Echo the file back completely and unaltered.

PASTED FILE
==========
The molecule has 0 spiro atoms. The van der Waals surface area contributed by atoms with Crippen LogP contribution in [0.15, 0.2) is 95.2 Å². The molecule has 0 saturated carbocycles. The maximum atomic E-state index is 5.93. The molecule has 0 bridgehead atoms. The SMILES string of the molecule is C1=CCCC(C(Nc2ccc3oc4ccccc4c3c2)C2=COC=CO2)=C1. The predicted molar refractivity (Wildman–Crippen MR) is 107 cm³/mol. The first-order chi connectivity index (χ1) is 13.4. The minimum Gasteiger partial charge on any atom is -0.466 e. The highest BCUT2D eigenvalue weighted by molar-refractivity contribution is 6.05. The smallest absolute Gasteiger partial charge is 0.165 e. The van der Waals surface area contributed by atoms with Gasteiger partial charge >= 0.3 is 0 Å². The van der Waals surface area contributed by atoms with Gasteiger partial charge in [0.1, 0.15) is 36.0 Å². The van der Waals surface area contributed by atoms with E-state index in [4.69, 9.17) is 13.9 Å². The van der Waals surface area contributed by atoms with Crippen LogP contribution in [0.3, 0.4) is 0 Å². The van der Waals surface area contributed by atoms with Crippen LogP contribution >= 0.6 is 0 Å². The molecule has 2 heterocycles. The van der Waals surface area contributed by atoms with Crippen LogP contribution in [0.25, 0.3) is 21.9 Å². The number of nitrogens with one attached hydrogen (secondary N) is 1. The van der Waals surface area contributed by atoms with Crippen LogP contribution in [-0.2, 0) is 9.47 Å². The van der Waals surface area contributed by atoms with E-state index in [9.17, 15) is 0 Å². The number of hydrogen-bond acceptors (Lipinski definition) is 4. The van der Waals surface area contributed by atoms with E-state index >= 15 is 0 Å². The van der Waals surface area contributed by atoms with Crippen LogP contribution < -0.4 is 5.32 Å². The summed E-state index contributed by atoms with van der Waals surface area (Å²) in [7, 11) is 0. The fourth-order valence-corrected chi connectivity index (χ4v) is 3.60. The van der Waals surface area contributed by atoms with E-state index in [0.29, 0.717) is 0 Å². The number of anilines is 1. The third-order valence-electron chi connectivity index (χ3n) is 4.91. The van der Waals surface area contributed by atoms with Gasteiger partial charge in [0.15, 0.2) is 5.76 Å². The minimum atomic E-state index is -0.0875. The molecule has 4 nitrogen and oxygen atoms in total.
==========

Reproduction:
The molecule has 0 spiro atoms. The van der Waals surface area contributed by atoms with Crippen LogP contribution in [0.15, 0.2) is 95.2 Å². The molecule has 0 saturated carbocycles. The maximum atomic E-state index is 5.93. The molecule has 0 bridgehead atoms. The SMILES string of the molecule is C1=CCCC(C(Nc2ccc3oc4ccccc4c3c2)C2=COC=CO2)=C1. The predicted molar refractivity (Wildman–Crippen MR) is 107 cm³/mol. The first-order chi connectivity index (χ1) is 13.4. The minimum Gasteiger partial charge on any atom is -0.466 e. The highest BCUT2D eigenvalue weighted by molar-refractivity contribution is 6.05. The smallest absolute Gasteiger partial charge is 0.165 e. The van der Waals surface area contributed by atoms with Gasteiger partial charge >= 0.3 is 0 Å². The van der Waals surface area contributed by atoms with Gasteiger partial charge in [0.1, 0.15) is 36.0 Å². The van der Waals surface area contributed by atoms with E-state index in [4.69, 9.17) is 13.9 Å². The van der Waals surface area contributed by atoms with Crippen LogP contribution in [0.3, 0.4) is 0 Å². The van der Waals surface area contributed by atoms with Crippen LogP contribution >= 0.6 is 0 Å². The molecule has 2 heterocycles. The van der Waals surface area contributed by atoms with Crippen LogP contribution in [0.25, 0.3) is 21.9 Å². The number of nitrogens with one attached hydrogen (secondary N) is 1. The van der Waals surface area contributed by atoms with Crippen LogP contribution in [-0.2, 0) is 9.47 Å². The van der Waals surface area contributed by atoms with E-state index in [9.17, 15) is 0 Å². The number of hydrogen-bond acceptors (Lipinski definition) is 4. The van der Waals surface area contributed by atoms with E-state index >= 15 is 0 Å². The van der Waals surface area contributed by atoms with Crippen LogP contribution < -0.4 is 5.32 Å². The summed E-state index contributed by atoms with van der Waals surface area (Å²) in [7, 11) is 0. The fourth-order valence-corrected chi connectivity index (χ4v) is 3.60. The van der Waals surface area contributed by atoms with E-state index in [0.29, 0.717) is 0 Å². The number of anilines is 1. The third-order valence-electron chi connectivity index (χ3n) is 4.91. The van der Waals surface area contributed by atoms with Gasteiger partial charge in [0.15, 0.2) is 5.76 Å². The minimum atomic E-state index is -0.0875. The molecule has 4 nitrogen and oxygen atoms in total.